Nigerian doctors use candlelight to perform operations
Some doctors in Nigeria use candlelight to perform operations due to the dearth of funding for the sector, a medical practitioner told a Senate panel during a public hearing on the 2017 budget yesterday.
Benjamin Anyele, chairman, Health Sector Reform Coalition, said this when he delivered a keynote address to the surprised lawmakers.
“It has gotten so bad that Nigerians are running mental without knowing, nurses use candlelight to assist in carrying out operations,” Anyele told the lawmakers.
Arguing for increased funding for the health sector, Anyele decried the dearth of funding for primary healthcare centres in Nigeria, saying “it portends grave danger for national development.”
Nigeria’s 2017 budget allocated N252.87 billion for recurrent and N51 billion capital expenditure representing a mere 4.1 percent of the entire budget.
This allocation falls short of the 15 percent agreed by African Union countries in the 2001 Abuja Health declaration.
Health sector workers fear that critical areas such as routine immunisation, family planning, ending childhood killer diseases, nutrition, child and maternal health funded at primary health centres in rural areas may see a decline.
“The budget proposals are too low to achieve any appreciable impact in the health sector, government is still not paying adequate attention to primary healthcare which is what the country needs,” Obitade Obimakinde, a medical practitioner at Ekiti State University Teaching Hospital, Ado Ekiti, told BusinessDay on telephone.
More attention should have been paid to improving access to primary healthcare, as it is the closest to the poor and vulnerable, he said. Prior to the commencement of the public hearing on the budget, segments of health sector pressure groups took to social media urging the Federal Government to increase health sector funding.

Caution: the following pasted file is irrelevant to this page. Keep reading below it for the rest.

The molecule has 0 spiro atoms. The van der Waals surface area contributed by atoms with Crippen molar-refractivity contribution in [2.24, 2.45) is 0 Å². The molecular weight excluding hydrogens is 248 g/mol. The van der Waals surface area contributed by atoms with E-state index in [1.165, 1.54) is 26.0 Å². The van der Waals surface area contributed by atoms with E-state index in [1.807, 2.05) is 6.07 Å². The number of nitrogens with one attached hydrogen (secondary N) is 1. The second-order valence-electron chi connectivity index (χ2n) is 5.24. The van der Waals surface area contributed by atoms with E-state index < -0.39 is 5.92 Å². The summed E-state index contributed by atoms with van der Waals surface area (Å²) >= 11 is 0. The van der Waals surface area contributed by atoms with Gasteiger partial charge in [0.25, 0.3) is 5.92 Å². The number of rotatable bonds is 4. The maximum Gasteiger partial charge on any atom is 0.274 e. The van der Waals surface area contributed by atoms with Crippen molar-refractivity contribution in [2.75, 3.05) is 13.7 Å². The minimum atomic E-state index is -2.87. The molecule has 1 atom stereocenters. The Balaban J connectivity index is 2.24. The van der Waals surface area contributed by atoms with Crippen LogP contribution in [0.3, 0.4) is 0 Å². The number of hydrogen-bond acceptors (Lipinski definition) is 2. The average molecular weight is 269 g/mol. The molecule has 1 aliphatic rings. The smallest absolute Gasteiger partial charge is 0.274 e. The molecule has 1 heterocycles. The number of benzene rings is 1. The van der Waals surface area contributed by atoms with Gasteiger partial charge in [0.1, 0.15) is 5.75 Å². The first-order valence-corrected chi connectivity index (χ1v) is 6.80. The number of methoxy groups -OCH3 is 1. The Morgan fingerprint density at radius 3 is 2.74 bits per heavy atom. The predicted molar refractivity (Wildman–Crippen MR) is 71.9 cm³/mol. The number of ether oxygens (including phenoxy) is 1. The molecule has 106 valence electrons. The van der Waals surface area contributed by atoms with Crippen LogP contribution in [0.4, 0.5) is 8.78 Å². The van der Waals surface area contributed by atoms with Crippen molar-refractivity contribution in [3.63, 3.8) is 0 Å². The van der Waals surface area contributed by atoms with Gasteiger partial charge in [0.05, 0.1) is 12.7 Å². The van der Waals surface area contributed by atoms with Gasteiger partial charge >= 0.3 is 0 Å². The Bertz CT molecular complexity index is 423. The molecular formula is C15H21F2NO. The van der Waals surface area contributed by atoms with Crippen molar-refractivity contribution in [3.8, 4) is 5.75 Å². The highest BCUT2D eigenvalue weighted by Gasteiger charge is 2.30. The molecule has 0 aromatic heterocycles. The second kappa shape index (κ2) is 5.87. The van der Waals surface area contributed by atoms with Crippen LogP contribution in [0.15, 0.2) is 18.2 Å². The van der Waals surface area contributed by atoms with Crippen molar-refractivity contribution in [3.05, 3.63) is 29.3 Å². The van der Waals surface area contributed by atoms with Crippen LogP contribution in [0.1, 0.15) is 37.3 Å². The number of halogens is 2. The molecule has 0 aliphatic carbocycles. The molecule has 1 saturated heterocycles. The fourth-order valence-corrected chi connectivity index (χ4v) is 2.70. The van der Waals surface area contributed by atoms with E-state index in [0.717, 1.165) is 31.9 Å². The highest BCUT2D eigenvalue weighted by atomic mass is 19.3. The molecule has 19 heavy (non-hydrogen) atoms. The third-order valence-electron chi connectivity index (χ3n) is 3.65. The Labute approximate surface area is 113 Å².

Anyele demonstrated the impact of this situation by saying, “The vaccines we have today is from the loan by World Bank two years ago, nothing new, without those we would be in trouble.”
“The sector is already in trouble. Health workers are often on strike due to intractable union differences. Primary health centres reek with neglect and fake or expired medication kills many,” he said.
Nigeria, with a population of over 170 million, has only 40,000 registered doctors. Out of this, 19,000 have left to practise overseas.
Among those at home, 70 percent practise in the urban areas, where only 30 percent of the populace live in the rural area.
The ideal doctor – patient ratio should be 1:600, but in Nigeria, there are over 50,000 people to one doctor and 1,066 for one nurse.
Nigeria ranks number one in tuberculosis infection but devoted only N541 million in the 2017 budget, instead of N2 billion required to contain it, Anyele said.
The Nigerian Sovereign Wealth Investment Authority (NSWIA) said 30,000 Nigerians spent $1 billion on medical tourism in 2014.